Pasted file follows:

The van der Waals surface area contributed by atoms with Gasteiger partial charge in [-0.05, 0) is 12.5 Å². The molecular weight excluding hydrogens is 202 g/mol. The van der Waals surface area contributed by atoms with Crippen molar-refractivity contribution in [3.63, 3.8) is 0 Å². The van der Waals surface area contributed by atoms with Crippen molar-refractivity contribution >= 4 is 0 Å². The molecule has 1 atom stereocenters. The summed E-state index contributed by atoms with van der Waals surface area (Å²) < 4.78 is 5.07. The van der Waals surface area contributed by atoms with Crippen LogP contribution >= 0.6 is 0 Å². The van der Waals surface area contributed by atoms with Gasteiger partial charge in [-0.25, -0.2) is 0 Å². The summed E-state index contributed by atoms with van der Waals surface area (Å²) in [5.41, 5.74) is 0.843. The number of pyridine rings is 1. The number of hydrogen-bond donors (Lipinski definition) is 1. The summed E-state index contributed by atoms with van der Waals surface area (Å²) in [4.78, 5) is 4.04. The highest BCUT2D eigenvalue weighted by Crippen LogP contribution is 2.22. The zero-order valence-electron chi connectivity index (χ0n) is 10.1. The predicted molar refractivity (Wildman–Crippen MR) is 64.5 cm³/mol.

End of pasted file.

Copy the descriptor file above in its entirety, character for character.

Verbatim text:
The van der Waals surface area contributed by atoms with Gasteiger partial charge in [-0.05, 0) is 12.5 Å². The molecular weight excluding hydrogens is 202 g/mol. The van der Waals surface area contributed by atoms with Crippen molar-refractivity contribution in [3.63, 3.8) is 0 Å². The van der Waals surface area contributed by atoms with Crippen molar-refractivity contribution >= 4 is 0 Å². The molecule has 1 atom stereocenters. The summed E-state index contributed by atoms with van der Waals surface area (Å²) < 4.78 is 5.07. The van der Waals surface area contributed by atoms with Crippen LogP contribution >= 0.6 is 0 Å². The van der Waals surface area contributed by atoms with Gasteiger partial charge in [-0.25, -0.2) is 0 Å². The summed E-state index contributed by atoms with van der Waals surface area (Å²) in [5.41, 5.74) is 0.843. The number of pyridine rings is 1. The number of hydrogen-bond donors (Lipinski definition) is 1. The summed E-state index contributed by atoms with van der Waals surface area (Å²) in [4.78, 5) is 4.04. The highest BCUT2D eigenvalue weighted by Crippen LogP contribution is 2.22. The zero-order valence-electron chi connectivity index (χ0n) is 10.1. The predicted molar refractivity (Wildman–Crippen MR) is 64.5 cm³/mol.